Now, in case you're questioning, I do have race pride. No question about it. I am absolutely connected to the beautiful, soulful energy of African-American culture. But I hate that I just had to say that. I hate that all black Clinton supporters are somehow expected to qualify their blackness, as if we are naïve at best and traitors to the race at worst. Hillary's national co-chair, Sheila Jackson Lee, had to do it, too. She said on the Tavis Smiley Show, "I did not leave my blackness at the door. I am still a sister. I shout in the church. I love the Lord. And I love my people."

I'm tired of race being the overriding defining piece of my identity, of black women's identities. Like Sojourner Truth said years ago, "Ain't I a woman?" Doesn't that side of me deserve attention too?

I've traveled this election's campaign trail on assignment – Iowa, New Hampshire and South Carolina – and I've been moved, touched and inspired by the new fervor for politics everywhere, but I've also been saddened. I met two young gentlemen from George Washington University who'd volunteered for the Obama campaign in South Carolina. One, very eloquent and smart – the kind of guy you'd be proud to introduce to your parents, told me plainly that black women will always be seen as black before they are seen as women. He was a gender studies major with a concentration in black feminist theory; he shook his head and said gravely, "Race will always trumps gender."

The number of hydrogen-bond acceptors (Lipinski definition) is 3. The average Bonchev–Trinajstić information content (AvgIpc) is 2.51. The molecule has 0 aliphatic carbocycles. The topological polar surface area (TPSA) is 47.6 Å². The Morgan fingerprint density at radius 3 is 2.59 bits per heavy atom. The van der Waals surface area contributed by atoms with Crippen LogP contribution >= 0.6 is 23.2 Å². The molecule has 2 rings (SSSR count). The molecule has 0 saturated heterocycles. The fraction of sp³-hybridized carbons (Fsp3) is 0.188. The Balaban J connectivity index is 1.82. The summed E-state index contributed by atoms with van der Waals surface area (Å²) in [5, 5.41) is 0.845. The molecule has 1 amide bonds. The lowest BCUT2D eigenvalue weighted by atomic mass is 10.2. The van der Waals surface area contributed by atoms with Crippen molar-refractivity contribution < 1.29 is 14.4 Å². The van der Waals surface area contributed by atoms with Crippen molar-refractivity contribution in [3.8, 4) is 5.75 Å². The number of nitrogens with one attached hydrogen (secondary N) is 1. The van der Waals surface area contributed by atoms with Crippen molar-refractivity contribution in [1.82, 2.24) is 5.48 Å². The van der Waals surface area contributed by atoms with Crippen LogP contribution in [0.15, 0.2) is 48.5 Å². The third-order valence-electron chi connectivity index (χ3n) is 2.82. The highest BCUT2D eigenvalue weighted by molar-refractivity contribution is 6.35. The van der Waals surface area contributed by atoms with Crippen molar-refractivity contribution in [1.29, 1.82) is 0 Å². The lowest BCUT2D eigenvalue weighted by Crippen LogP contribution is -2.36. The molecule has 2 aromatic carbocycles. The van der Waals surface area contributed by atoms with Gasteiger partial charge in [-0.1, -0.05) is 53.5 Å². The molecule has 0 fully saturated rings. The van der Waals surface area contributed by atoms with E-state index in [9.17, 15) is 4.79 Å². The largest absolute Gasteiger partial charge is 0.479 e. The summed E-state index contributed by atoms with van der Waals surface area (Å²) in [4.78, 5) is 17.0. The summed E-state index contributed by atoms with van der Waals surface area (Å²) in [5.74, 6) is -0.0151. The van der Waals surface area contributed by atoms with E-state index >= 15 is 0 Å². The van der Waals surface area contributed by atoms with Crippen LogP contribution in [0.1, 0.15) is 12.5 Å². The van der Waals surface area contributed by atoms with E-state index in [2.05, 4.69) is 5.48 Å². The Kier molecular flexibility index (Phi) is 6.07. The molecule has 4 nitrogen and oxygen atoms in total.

But why? Why am I asked to always put one before the other?

A few days ago, I had the good fortune to sit in Gloria Steinem's living room. The small group included Spelman College VIPs Beverly Guy-Sheftall and Johnnetta Cole, television personality Judge Glenda Hatchett, actress Lisa Gay Hamilton, Feminist Majority Foundation president Eleanor Smeal and CosmoGIRL! Editor-in-Chief Susan Schulz. We had gathered to discuss strategies to raise money for Spelman's Women's Research & Resource Center.

Ironically enough, the center's research focuses on the intersections and tensions between race and gender.

I can't say that everyone there supported Hillary, but I can say there was some much-appreciated space and understanding for those of us who did. Here I was not considered naïve or misinformed, but rather I was acknowledged and applauded for taking into consideration the complex issues of gender that are still getting swept under the rug.

The truth is that the rape of, the violence against and the suppression of millions of beautiful souls just because they have ovaries is happening in every community all over the globe, and most people are not talking about it. Because my spirit swells with compassion for women's causes and concerns, I gave my heart to Hillary long ago. To me, Hillary Clinton represents revolution and radical change for the often unnoticed and forgotten 'other half' of the world's population.